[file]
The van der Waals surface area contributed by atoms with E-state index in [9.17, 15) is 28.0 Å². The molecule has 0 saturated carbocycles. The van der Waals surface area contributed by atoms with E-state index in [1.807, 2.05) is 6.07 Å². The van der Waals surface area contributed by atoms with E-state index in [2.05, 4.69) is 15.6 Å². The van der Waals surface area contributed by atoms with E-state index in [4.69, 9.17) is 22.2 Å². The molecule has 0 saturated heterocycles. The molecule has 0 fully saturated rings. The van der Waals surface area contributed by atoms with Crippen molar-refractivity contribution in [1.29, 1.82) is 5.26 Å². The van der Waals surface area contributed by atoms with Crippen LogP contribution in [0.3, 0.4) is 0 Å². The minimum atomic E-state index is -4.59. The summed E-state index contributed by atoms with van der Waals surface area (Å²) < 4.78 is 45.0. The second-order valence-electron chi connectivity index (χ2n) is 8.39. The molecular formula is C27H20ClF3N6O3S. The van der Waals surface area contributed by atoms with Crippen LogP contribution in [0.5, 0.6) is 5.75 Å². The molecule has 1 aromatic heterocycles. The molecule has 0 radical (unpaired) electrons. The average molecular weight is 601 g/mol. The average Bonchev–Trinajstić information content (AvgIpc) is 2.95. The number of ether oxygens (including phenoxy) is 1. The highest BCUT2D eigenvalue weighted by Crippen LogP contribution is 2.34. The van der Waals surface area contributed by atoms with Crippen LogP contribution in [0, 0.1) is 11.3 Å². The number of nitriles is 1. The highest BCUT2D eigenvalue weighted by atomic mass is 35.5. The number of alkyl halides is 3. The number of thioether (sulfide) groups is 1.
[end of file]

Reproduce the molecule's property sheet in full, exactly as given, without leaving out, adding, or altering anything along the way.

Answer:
The van der Waals surface area contributed by atoms with E-state index in [9.17, 15) is 28.0 Å². The molecule has 0 saturated carbocycles. The van der Waals surface area contributed by atoms with E-state index in [1.807, 2.05) is 6.07 Å². The van der Waals surface area contributed by atoms with E-state index in [2.05, 4.69) is 15.6 Å². The van der Waals surface area contributed by atoms with E-state index in [4.69, 9.17) is 22.2 Å². The molecule has 0 saturated heterocycles. The molecule has 0 fully saturated rings. The van der Waals surface area contributed by atoms with Crippen molar-refractivity contribution in [1.29, 1.82) is 5.26 Å². The van der Waals surface area contributed by atoms with Crippen LogP contribution in [0.3, 0.4) is 0 Å². The minimum atomic E-state index is -4.59. The summed E-state index contributed by atoms with van der Waals surface area (Å²) < 4.78 is 45.0. The second-order valence-electron chi connectivity index (χ2n) is 8.39. The molecular formula is C27H20ClF3N6O3S. The van der Waals surface area contributed by atoms with Crippen LogP contribution in [0.5, 0.6) is 5.75 Å². The molecule has 1 aromatic heterocycles. The molecule has 0 radical (unpaired) electrons. The average molecular weight is 601 g/mol. The average Bonchev–Trinajstić information content (AvgIpc) is 2.95. The number of ether oxygens (including phenoxy) is 1. The highest BCUT2D eigenvalue weighted by Crippen LogP contribution is 2.34. The van der Waals surface area contributed by atoms with Crippen LogP contribution in [0, 0.1) is 11.3 Å². The number of nitriles is 1. The highest BCUT2D eigenvalue weighted by atomic mass is 35.5. The number of alkyl halides is 3. The number of thioether (sulfide) groups is 1.